Guest post by Leo Williams, Director of Beyond 2015. Twitter: @lafwilliams; @Beyond2015
This post was previously posted at the Beyond 2015 website.
‘I have not failed. I have just found 10 000 ways which don’t work’ Thomas Edison
As someone who has been intimately involved with Beyond 2015 for the last five years, I have been waiting with baited breath for the evaluation – both with an eye to the past and to the future. I have lost count of the number of times I have wished that a detailed evaluation of a global civil society campaign existed in 2010 – had such a document existed I am sure that we could have saved ourselves a lot of difficult conversations, and potentially put in place a more powerful campaign.
As a favour to my 2010 self, as well as to those involved in establishing future global civil society initiatives in the face of the threats to our legacy outlined in chapter four, I’m overjoyed to be able to pick out some crucial lessons and recommendations identified by the evaluation! I hope that colleagues will find these useful – I certainly would have done when we were founding Beyond 2015!
So, here are what I consider the five most important lessons learned / recommendations for those considering how to build future global civil society initiatives. If only I had been told these five things in November 2010…
- A well-organised and managed global and cross constituency civil society advocacy campaign can achieve strong levels of engagement and directly influence an intergovernmental process – provided it claims a specific strategic space early on, recognises itself as an actor among others, does not soak up space from other actors, and allows its own members to equally contribute and shine individually.
This will be key – future initiatives will need to be very clear about what they will do, and about what they will not do. We were clear in Beyond 2015 – we would focus on advocacy, we would not focus on mobilisation – but it took us some time to find this clarity.
2. Establishing, operationalising and sustaining structures and arrangements for a civil society campaign to operate at the international, regional and national levels is a very difficult task. It is time-consuming and requires a lot of flexibility, considerable levels of human and financial resources, as well as efficient coordinating structures and overarching frameworks to support this coordination.
CSOs setting up such initiatives and secretariats will need to be mindful of this lesson – building such campaigns is hard work, and needs considerable commitment from organisations – as well as extremely committed and gifted individuals in the secretariat. Recruit carefully and recruit well!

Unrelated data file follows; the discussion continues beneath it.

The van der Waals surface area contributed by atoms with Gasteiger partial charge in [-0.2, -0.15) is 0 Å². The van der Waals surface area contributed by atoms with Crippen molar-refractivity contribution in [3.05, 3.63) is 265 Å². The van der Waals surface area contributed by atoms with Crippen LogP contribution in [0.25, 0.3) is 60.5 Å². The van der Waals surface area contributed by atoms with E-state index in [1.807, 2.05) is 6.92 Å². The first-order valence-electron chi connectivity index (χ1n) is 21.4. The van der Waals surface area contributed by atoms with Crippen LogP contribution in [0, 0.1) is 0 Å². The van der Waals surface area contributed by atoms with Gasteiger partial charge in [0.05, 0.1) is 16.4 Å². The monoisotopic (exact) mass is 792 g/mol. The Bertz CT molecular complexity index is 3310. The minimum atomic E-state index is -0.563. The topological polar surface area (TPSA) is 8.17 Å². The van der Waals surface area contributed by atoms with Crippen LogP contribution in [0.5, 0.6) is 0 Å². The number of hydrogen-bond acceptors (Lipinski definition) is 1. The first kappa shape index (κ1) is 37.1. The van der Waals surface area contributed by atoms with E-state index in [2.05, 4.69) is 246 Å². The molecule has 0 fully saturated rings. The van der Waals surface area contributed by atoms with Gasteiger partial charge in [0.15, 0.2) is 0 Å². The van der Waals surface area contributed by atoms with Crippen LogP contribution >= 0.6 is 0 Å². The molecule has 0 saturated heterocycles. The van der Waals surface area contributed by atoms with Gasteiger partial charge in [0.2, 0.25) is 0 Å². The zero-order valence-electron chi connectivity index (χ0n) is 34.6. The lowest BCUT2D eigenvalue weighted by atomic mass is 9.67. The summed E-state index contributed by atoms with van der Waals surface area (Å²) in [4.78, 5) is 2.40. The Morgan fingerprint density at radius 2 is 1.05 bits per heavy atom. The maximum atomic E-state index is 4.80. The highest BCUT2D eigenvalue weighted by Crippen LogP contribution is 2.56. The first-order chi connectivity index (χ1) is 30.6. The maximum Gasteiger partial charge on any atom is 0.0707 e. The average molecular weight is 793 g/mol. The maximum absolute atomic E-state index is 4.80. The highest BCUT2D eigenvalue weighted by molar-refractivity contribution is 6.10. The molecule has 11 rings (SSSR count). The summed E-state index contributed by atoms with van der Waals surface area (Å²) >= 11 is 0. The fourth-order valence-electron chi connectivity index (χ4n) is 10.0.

3. The importance of having a solid fiscal agent that manages grants, contracts and providers cannot be sufficiently underscored. Organisations considering this role should not underestimate the fiduciary responsibility.
Without a fiscal agent, little can happen. Grants cannot be received. Contracts cannot be signed. Partnerships cannot be agreed. Staff cannot be hired. Campaigns simply cannot function without a strong fiscal agent – and a strong fiscal agent will greatly facilitate the work and the relationships of a campaign which decentralises its financial resources. Like it or not, without money and strong fiscal management, a global campaign will not get very far.
4. Any campaign must be strategic and realistic about the partnerships it concludes. A strategic and realistic approach must be taken on both sides, and each side must have clear a vision of what they can bring to the partnership.
At Beyond 2015, CSO partnership discussions were thorny, to say the least. Civil society politics is real, difficult, and very present at the global level. Future initiatives need to have a clear idea about why they want to partner with a specific organisation or network, and any partnership will need to be based on the strategic value of both entities.
5. Any initiative should establish comprehensive mechanisms for monitoring and evaluating activity implementation and spending. Costs inherent to operationalising such mechanisms must be factored into the fundraising strategy and budget, while field visits and external evaluations are recommended and should be deployed immediately if lack of compliance with spending provisions is suspected
In a global campaign, it is inevitable that there will be problems. This recommendation is crucial – better mechanisms for dealing with such problems would ensure that small problems do not become big ones. This should be planned right at the start, so proper budgets can be allocated towards this.
These lessons would have been invaluable for me and my colleagues back in 2010 when we were setting up Beyond 2015. I hope that they will prove as valuable to colleagues who are planning future campaigns!